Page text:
June 26, 2013

Reflections on 16 Years of Teaching

If you’ll indulge me, I’m going to be a little nostalgic on this blog post. The largest chunk of my life doing anything has been teaching piano and I decided to end this chapter in my life, my last lessons coming on June 25th, 2013.

Learning piano was a mixed experience for me. I actually started taking private lessons on the recorder in Streetsville, Mississauga and was luckily oblivious to how incredibly “uncool” this was for a young boy. Wisely I kept it a close guarded secret that I rocked the recorder…yeah baby yeah! My parents tell me that at that time I used to bang on the piano and sing silly lyrics along with it. Perhaps as a means of sparing themselves further sonic torture they signed me up for piano lessons.

My first teacher was the stereotypical older lady who taught from her home filled with cats. She used to whack my hand with a ruler if my finger position wasn’t perfect. Not that I have emotional scars from this experience…no, really.

Not surprisingly I wanted to quit. After a few years of this I wanted to quit so much my parents finally indulged me. Generally when a child quits music lessons this is the end, few return. Somehow though I had this deep longing to return and I remember begging my parents to let me return just a year or so later. The deal was I had to pay for a portion of the lessons out of my allowance since I had previously quit. Ouch. It was worth it though and I did it.

What followed changed my life forever. My first teacher upon my return was amazing. Her name was Lisa and she showed me what a “chord” was and why I was playing the notes not just what the notes were. Suddenly I had some knowledge to go with all the constant musical ideas and….well….I haven’t looked back ever since.

Fast forward to 1996 and I began teaching one student who my grandfather referred to me. I leaned heavily on my experience as a camp counsellor and the inspiration Lisa had awoken in me and it went fairly well. Still, when the programmer at Bloordale Community School asked me in September of 1997 if I would teach a full night of students starting the next day, I was intensely nervous. “Sure I teach piano” I said. A truthful sentiment in the strictest terms but I was far from confident. Of course, my first student had to be a teenage girl only 4 years my junior. Anyway, by the end of 1998 I had tripled my on-paper qualifications as a teacher and was teaching at Bloordale, Hollycrest, James S Bell, and John English Community Schools. I was well on my way to an eventual peak of 61 students per week and I career path I didn’t see coming but loved none the less.

In 2002 I bought a house at 8 Hargrove Lane at the age of 24 and knew the school would have to grow quickly for me to afford to stay at such a young age. I quickly developed strong philosophies (that are the cornerstones of Alderwood teaching methods to this day) and proudly saw us grow from 30 students to 110 within 3 years; adding guitar and then voice lessons as well. I originally called the school “Windward Music School” as a tribute to my background as a sailor and as the word means the direction from which the wind blows, and from which strength, motion, and change are born. (OK, I’m using a little poetic license there).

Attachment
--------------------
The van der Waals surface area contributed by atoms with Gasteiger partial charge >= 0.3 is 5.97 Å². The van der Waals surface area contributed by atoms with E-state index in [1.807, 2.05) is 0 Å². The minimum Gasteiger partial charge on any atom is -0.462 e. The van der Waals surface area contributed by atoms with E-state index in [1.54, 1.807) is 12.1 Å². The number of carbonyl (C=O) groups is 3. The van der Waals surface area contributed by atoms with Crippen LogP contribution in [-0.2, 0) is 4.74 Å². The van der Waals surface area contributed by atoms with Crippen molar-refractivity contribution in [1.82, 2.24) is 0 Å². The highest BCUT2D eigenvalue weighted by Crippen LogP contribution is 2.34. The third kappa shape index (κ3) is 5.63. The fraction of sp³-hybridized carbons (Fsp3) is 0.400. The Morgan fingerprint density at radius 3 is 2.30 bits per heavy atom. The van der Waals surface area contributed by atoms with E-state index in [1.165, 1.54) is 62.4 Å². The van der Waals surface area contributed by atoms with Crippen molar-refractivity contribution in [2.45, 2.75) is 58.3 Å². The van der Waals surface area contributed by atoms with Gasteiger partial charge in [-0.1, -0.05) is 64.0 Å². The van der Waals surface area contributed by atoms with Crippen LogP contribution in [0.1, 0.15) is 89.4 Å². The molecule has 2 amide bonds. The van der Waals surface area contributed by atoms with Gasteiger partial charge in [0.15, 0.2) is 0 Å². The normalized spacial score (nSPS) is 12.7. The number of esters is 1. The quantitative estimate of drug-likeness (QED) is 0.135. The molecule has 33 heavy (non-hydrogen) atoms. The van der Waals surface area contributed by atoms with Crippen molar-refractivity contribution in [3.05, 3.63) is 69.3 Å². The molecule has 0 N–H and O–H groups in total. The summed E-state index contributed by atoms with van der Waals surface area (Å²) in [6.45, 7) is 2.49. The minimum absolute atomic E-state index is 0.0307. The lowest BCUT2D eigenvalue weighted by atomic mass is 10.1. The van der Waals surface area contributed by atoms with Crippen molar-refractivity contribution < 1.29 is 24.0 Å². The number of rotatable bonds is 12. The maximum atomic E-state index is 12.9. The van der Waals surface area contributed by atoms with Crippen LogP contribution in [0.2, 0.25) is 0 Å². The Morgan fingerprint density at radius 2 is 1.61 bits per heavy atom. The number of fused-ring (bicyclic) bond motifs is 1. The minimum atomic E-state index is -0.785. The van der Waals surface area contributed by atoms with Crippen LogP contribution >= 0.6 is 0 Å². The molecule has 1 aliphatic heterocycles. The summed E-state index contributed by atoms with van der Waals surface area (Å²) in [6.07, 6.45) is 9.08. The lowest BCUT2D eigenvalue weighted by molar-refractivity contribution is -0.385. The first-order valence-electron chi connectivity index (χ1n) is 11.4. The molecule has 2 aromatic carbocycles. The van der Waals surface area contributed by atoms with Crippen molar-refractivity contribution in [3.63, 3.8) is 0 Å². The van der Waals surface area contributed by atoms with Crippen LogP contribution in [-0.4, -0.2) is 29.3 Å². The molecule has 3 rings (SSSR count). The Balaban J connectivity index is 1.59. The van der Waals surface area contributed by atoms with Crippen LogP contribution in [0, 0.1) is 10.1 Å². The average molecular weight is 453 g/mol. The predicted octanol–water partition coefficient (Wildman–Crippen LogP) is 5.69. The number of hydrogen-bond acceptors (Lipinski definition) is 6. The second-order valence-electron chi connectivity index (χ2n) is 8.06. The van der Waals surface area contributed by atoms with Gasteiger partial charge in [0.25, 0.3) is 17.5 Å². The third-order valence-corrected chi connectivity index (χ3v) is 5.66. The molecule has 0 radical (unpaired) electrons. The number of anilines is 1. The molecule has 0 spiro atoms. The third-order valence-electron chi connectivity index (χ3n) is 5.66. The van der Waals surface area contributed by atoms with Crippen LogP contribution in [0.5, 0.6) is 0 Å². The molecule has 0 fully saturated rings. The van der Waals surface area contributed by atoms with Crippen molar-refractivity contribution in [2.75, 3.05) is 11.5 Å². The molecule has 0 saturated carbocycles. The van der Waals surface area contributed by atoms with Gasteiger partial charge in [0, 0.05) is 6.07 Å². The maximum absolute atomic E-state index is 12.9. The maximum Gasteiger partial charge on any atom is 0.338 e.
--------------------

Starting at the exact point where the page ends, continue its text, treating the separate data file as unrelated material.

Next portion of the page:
Over the years I’ve had many highlights including group songwriting classes and several students who lasted and put up with me as their teacher for 9, 10, and even 11 years. It is incredible to watch children grow into young adults, and even to have the honour of teaching adults as they rediscover their youths (minus the ruler slapping the hand part).

Forgive me for sounding like a proud father but I am truly proud of all that Orrett Music Academy (formerly, Alderwood School of Music) has become to date and will become in the future. Exciting recitals, parties, award winning students, scholarships, charitable donations within the community, Juno nominations for teachers, the list goes on. It is nice to leave teaching knowing the vast majority of students here now are only a few degrees of separation from the over 400 total students I used to teach who kindly spread the word.

Today, the teaching is best done by the capable and energetic minds of the younger teachers here, teachers whom I still have much to show. I also have continued advice and encouragement to spare for families of students and will continue to work hard as School Director. With this additional time free from direct teaching, I hope to serve in my Directorial role in an improved, more hands on way.

Thanks for allowing me this little trip down memory lane. I hope what was born out of the hard work of a nervous young teacher will continue to grow into the truly special place I know Alderwood School of Music will become. And to my many former students…thank you for the honour of teaching you, and don’t ever stop smiling when you play. Be fearless and bold. Life is tough, music shouldn’t be. It is our escape and pure joy.

Play on…